Patterns emerge when you’ve observed enough advisory firms.

The most common patterns involve problems that arise and the way firm owners try to solve them. And the most common — and destructive — problem by far is the growth cycle.

As independent advisory businesses grow, their owner(s) naturally expect to take home more money. More often than not, this doesn’t happen.

In fact, they usually start taking home less. In nine times out of 10, they respond by doubling down on their efforts to grow their firms even larger. (Actually, I’ve never come across a one out of 10 case in which they didn’t try to grow larger, but it’s possible that some don’t.)

What’s more, virtually all owners that I’ve seen then take the same steps to get more growth.

First, they hire a marketing firm to create a plan to attract more clients. Then, they hire people so their business will be ready to handle the flood of new clients.

You can see where this is going. For one thing, marketing firms aren’t cheap, so now the owner is taking home even less money.

At best, marketing is a long-term solution — not a get-rich-quick scheme. Now the firm has more employees, but few, if any, new clients, which really doesn’t help the bottom line either.

Even worse (yes, it gets worse), because the owner failed to identify the real problem with the business, they’ve only made that worse, too.

Remember, the original problem at most firms is that they are growing — which means adding more clients and bringing in more revenues — but their profitability isn’t.

That means, as any good business analyst will tell you, they actually weren’t making money on the new business they brought in. So, by bringing in even more business, and increasing overhead, they actually are exacerbating the problem.

As most independent advisory firms grow, the costs of delivering their client service tends to go up rather than down. That means their “efficiency” goes down and they tend to make less on each new client, to the point where some firms really are losing money on new clients.

This brings us to what I’ve found to be the hardest part of working with independent advisory firm owners: getting them to focus on profitably providing client services. (I’ve come to suspect that this is because most owner advisors are making so much more money than they ever expected to make that it’s hard to get them to take overhead seriously.)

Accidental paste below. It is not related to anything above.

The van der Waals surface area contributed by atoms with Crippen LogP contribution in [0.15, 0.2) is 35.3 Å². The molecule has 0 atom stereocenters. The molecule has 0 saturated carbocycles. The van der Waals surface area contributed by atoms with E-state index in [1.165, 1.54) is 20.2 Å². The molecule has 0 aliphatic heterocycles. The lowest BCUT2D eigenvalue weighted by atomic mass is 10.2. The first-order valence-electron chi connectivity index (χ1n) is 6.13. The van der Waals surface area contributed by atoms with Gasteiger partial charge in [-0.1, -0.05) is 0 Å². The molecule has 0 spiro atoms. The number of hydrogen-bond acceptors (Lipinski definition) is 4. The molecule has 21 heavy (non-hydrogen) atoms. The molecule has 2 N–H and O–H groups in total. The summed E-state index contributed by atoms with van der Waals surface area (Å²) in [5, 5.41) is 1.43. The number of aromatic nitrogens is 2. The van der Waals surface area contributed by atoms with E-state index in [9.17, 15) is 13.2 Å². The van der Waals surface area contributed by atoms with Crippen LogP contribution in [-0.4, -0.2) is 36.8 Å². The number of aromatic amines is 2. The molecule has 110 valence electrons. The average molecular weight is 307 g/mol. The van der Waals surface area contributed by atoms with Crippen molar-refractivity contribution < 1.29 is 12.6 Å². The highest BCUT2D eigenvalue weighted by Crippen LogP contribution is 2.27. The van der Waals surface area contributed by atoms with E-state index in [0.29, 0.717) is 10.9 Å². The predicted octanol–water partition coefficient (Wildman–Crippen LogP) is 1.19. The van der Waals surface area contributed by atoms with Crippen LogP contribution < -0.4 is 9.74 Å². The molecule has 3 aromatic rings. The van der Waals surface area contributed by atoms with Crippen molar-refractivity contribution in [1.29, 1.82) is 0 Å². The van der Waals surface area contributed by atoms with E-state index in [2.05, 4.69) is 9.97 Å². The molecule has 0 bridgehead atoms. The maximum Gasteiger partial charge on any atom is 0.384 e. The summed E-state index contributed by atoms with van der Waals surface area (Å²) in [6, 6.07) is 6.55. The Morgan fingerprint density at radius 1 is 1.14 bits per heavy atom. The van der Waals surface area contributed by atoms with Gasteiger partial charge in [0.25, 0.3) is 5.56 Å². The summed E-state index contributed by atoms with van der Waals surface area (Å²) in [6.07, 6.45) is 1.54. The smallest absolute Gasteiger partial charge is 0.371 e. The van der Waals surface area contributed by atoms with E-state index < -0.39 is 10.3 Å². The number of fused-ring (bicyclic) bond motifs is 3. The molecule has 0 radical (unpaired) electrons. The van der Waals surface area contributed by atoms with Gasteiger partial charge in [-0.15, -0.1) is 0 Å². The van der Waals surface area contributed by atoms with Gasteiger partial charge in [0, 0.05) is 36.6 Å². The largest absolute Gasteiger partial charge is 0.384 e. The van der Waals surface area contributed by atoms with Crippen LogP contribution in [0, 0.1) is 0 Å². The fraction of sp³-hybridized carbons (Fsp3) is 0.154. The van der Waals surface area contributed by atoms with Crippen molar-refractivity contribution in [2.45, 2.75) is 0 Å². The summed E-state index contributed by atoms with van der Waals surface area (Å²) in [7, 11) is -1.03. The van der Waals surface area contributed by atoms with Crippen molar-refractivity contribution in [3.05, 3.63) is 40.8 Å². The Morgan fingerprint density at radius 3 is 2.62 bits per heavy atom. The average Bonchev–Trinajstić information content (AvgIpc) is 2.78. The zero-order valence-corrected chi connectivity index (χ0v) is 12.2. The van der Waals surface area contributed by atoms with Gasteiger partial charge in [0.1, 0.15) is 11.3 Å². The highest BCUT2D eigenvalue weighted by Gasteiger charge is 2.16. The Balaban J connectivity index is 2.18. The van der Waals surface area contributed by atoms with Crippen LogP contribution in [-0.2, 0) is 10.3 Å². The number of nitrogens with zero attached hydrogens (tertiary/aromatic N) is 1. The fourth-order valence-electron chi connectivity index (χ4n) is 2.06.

Remember this: To keep a growing business healthy, you must keep overhead down, which means controlling costs.

To get firm owners to focus on costs, I’ve come up with two techniques:

1. Find a “third choice.”

Here’s how what I ask advisors: “If you couldn’t spend more money on marketing and hiring, what would you do to make your business more profitable?”

At first, I usually have to provide a bit of discipline. As in: “No, you can’t do marketing.”

And, “No, you can’t hire any more people. In fact, you can’t throw any money at the problem at all. You have to come up with choice No. 3.”

But, sooner or later, the light bulb goes on, and they start thinking of ways to make their business operate more efficiently. It’s usually a miraculous transformation.

All of a sudden, they’re coming up with all kinds of good ideas for reducing costs and increasing productivity. It truly can become business innovation at its best.

2. Focus on the profitability of your business.

I’m not sure why this is, but we humans tend to perform better when we “keep score.”

Most advisory business owners tend to focus on revenues. But that’s the wrong yardstick. Again, more revenues are only beneficial if you make money on them. If not, they just represent more work — and lower cost efficiency.

To make sure that your business is healthy and growing, keep an eye on your profitability and profit margin. If those two numbers are going up, you’re on the right track.

If not, force yourself to look at choice No. 3: increasing profits without adding clients or employees.